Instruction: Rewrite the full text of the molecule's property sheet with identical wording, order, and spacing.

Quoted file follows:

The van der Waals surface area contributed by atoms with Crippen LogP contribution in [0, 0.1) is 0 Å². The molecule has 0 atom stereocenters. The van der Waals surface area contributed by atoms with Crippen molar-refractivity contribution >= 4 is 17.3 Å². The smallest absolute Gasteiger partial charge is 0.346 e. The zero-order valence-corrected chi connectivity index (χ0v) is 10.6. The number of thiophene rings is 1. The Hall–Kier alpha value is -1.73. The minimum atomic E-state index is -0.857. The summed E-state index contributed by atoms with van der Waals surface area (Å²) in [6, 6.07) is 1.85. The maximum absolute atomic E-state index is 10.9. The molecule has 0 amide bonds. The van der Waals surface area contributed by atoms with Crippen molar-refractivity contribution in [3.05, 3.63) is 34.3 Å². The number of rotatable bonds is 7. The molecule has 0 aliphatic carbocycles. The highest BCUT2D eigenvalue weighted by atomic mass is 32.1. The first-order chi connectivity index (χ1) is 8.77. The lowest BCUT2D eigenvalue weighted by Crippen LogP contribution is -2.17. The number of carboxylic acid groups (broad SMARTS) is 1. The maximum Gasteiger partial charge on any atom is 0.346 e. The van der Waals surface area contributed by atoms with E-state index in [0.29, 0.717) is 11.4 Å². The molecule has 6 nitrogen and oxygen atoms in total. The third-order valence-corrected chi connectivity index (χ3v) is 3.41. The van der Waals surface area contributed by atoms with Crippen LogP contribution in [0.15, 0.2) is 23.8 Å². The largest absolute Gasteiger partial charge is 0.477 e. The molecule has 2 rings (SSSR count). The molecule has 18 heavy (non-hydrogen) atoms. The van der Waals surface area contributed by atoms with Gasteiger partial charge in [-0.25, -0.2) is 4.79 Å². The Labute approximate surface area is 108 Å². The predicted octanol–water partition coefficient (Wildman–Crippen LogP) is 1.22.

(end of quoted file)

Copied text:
The van der Waals surface area contributed by atoms with Crippen LogP contribution in [0, 0.1) is 0 Å². The molecule has 0 atom stereocenters. The van der Waals surface area contributed by atoms with Crippen molar-refractivity contribution >= 4 is 17.3 Å². The smallest absolute Gasteiger partial charge is 0.346 e. The zero-order valence-corrected chi connectivity index (χ0v) is 10.6. The number of thiophene rings is 1. The Hall–Kier alpha value is -1.73. The minimum atomic E-state index is -0.857. The summed E-state index contributed by atoms with van der Waals surface area (Å²) in [6, 6.07) is 1.85. The maximum absolute atomic E-state index is 10.9. The molecule has 0 amide bonds. The van der Waals surface area contributed by atoms with Crippen molar-refractivity contribution in [3.05, 3.63) is 34.3 Å². The number of rotatable bonds is 7. The molecule has 0 aliphatic carbocycles. The highest BCUT2D eigenvalue weighted by atomic mass is 32.1. The first-order chi connectivity index (χ1) is 8.77. The lowest BCUT2D eigenvalue weighted by Crippen LogP contribution is -2.17. The number of carboxylic acid groups (broad SMARTS) is 1. The maximum Gasteiger partial charge on any atom is 0.346 e. The van der Waals surface area contributed by atoms with E-state index in [0.29, 0.717) is 11.4 Å². The molecule has 6 nitrogen and oxygen atoms in total. The third-order valence-corrected chi connectivity index (χ3v) is 3.41. The van der Waals surface area contributed by atoms with Crippen LogP contribution in [0.15, 0.2) is 23.8 Å². The largest absolute Gasteiger partial charge is 0.477 e. The molecule has 2 rings (SSSR count). The molecule has 18 heavy (non-hydrogen) atoms. The van der Waals surface area contributed by atoms with Gasteiger partial charge in [-0.25, -0.2) is 4.79 Å². The Labute approximate surface area is 108 Å². The predicted octanol–water partition coefficient (Wildman–Crippen LogP) is 1.22.